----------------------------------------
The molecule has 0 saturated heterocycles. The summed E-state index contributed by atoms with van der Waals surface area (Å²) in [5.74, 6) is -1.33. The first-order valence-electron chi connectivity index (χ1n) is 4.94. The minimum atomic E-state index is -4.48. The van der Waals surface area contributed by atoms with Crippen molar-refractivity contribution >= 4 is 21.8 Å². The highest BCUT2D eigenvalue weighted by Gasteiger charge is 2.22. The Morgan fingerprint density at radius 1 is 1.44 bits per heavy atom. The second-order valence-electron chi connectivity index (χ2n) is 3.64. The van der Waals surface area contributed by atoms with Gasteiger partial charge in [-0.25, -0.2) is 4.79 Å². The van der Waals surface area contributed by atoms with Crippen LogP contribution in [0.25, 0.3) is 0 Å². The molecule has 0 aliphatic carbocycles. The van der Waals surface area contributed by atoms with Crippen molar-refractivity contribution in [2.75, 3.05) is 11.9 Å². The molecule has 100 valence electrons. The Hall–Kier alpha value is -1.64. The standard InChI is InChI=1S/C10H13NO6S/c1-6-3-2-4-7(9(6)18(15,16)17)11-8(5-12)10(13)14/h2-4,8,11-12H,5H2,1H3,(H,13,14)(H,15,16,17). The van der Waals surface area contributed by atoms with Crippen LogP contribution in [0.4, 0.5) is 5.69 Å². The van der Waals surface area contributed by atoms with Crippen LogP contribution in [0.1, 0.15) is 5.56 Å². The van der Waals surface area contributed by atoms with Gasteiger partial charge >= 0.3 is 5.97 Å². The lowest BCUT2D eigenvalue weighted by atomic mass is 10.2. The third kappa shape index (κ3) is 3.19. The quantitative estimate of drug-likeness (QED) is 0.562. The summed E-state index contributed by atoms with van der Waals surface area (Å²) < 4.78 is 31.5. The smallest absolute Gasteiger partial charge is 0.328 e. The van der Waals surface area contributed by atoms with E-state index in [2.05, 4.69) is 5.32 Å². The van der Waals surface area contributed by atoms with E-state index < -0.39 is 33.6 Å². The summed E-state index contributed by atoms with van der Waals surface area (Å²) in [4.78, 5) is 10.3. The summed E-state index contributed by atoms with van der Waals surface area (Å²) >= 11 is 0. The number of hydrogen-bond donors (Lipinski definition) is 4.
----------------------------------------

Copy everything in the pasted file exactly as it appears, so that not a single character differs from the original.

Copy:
The molecule has 0 saturated heterocycles. The summed E-state index contributed by atoms with van der Waals surface area (Å²) in [5.74, 6) is -1.33. The first-order valence-electron chi connectivity index (χ1n) is 4.94. The minimum atomic E-state index is -4.48. The van der Waals surface area contributed by atoms with Crippen molar-refractivity contribution >= 4 is 21.8 Å². The highest BCUT2D eigenvalue weighted by Gasteiger charge is 2.22. The Morgan fingerprint density at radius 1 is 1.44 bits per heavy atom. The second-order valence-electron chi connectivity index (χ2n) is 3.64. The van der Waals surface area contributed by atoms with Gasteiger partial charge in [-0.25, -0.2) is 4.79 Å². The van der Waals surface area contributed by atoms with Crippen LogP contribution in [0.25, 0.3) is 0 Å². The molecule has 0 aliphatic carbocycles. The van der Waals surface area contributed by atoms with Crippen molar-refractivity contribution in [2.75, 3.05) is 11.9 Å². The molecule has 100 valence electrons. The Hall–Kier alpha value is -1.64. The standard InChI is InChI=1S/C10H13NO6S/c1-6-3-2-4-7(9(6)18(15,16)17)11-8(5-12)10(13)14/h2-4,8,11-12H,5H2,1H3,(H,13,14)(H,15,16,17). The van der Waals surface area contributed by atoms with Crippen LogP contribution in [0.4, 0.5) is 5.69 Å². The van der Waals surface area contributed by atoms with Crippen LogP contribution in [0.1, 0.15) is 5.56 Å². The van der Waals surface area contributed by atoms with Gasteiger partial charge >= 0.3 is 5.97 Å². The lowest BCUT2D eigenvalue weighted by atomic mass is 10.2. The third kappa shape index (κ3) is 3.19. The quantitative estimate of drug-likeness (QED) is 0.562. The summed E-state index contributed by atoms with van der Waals surface area (Å²) < 4.78 is 31.5. The smallest absolute Gasteiger partial charge is 0.328 e. The van der Waals surface area contributed by atoms with E-state index in [2.05, 4.69) is 5.32 Å². The van der Waals surface area contributed by atoms with E-state index < -0.39 is 33.6 Å². The summed E-state index contributed by atoms with van der Waals surface area (Å²) in [4.78, 5) is 10.3. The summed E-state index contributed by atoms with van der Waals surface area (Å²) >= 11 is 0. The number of hydrogen-bond donors (Lipinski definition) is 4.